The album isn’t anything revolutionary, but Songs I Can’t Live Without will please fans of Marshall Chapman, whose worldly crooning and sparse reimaginings of vintage tunes come off as a sort of auditory comfort food.
It’s as if Chapman took a stack of records off a long-neglected shelf, blew the dust off of them, pinched the crumpled corners of their sleeves, and after a quick polish found herself in possession of an array of old treasures. The real story, of course, isn’t quite so simple. Each of these genre-hopping picks holds some link to her past or present, and most are fresh despite their age. There’s no worn-out “My Funny Valentine” to be found here. In fact, odds are good that many people will discover something new in her nine track playlist.
Her weathered voice fits Leonard Cohen’s “Tower Of Song” like a glove, addressing the passage of time through his words; “Well, my friends are gone and my hair is grey/I ache in the places where I used to play” are the first to grace the album. She ditches Cohen’s choir girls for a prominent bluesy guitar, and while their styles are complimentary, she distinguishes her version with enough character that it doesn’t feel like a rehash – or worse yet, a half-baked attempt to ‘modernize’ a classic. This approach, showing respect to the song, yet mindful of the need for individuality, continues into the familiar “Turn The Page.”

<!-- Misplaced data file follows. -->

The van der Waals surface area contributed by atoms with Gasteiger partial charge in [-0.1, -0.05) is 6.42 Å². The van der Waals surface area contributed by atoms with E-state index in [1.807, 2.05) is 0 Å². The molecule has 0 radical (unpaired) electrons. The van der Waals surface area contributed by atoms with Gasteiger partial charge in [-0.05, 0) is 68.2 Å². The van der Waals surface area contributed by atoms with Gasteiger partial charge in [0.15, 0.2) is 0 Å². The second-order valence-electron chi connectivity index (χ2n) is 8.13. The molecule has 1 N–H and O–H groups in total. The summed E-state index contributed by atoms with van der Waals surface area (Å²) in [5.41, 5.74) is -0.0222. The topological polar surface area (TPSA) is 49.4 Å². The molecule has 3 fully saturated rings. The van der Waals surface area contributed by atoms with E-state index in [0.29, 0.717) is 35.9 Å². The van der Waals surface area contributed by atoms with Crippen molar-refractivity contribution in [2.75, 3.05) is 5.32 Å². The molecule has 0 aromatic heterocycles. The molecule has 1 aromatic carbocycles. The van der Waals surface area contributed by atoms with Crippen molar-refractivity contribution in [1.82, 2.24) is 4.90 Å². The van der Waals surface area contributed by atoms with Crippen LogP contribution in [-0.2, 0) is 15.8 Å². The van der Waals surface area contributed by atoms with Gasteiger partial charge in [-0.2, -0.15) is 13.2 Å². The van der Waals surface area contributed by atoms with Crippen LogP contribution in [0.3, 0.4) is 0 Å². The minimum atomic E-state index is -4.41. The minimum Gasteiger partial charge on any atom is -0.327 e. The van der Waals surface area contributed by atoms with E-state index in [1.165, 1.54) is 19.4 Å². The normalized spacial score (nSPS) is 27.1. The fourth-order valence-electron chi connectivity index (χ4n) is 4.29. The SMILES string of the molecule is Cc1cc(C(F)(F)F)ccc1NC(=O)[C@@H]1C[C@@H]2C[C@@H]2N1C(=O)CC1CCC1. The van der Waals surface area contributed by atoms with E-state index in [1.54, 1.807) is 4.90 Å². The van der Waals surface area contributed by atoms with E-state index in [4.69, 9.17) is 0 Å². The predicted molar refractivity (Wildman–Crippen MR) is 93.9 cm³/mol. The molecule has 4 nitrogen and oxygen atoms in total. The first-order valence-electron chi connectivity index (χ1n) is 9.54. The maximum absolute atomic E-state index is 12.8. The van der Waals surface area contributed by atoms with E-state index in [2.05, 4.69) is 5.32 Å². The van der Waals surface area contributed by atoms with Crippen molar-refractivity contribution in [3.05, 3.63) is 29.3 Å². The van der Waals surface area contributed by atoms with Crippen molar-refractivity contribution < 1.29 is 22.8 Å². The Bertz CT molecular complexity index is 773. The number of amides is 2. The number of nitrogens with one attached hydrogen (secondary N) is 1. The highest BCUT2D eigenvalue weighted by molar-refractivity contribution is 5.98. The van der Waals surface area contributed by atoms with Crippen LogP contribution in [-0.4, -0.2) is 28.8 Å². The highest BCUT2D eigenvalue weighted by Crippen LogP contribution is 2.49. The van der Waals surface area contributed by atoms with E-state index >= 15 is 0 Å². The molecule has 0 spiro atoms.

Chapman first recorded Bob Seger’s tune in 1978, for her second album Jaded Virgin. Never happy with her initial attempt, Songs I Can’t Live Without gives the singer a second crack at perfection.
“My vocals sounded like they were drowning in a sea of Syndrums,” she admits. “Just recently, I started singing it again. I don’t live the road life anymore, but whenever I sing this song, it takes me back to those days.” Stripping away the hip seventies vibe of yesteryear, this new version favors a heavier tone, evincing both her evolution as a musician and the changes in popular style between two differing eras.
Chapman affects a mournful disposition during her version of the Johnny Cash ballad, “I Still Miss Someone,” as the lyrics take on a personal significance. “In 2013, as my marriage was disintegrating,” she says, “I started singing [the song] to myself late at night, just to assuage myself of the grief that was making it difficult to breathe.”
She isn’t afraid to forego the jumpy rhythm of his original in favor of dreamy atmospherics. The recording quality is clear enough to allow listeners to discern every note and pick slide. All the details are there in reasonable purity; one can hear the tautness in her voice as she croons Cash’s mournful lyrics. Hats off to Chapman’s production and recording team, who do an exceptional job at a time when many musicians are pressured into distortion and soundboard trickery.
More than anything, Marshall Chapman’s selections for Songs I Can’t Live Without are covers with all the honesty and conviction of an artist who wrote them. Sure, none of the words in these old songs are her own, but as the album comes to an unabashedly heavy-handed close with the gospel traditional “He’s Got The Whole World In His Hands”, it would take an inattentive listener not to grasp some perception of the woman who sang them.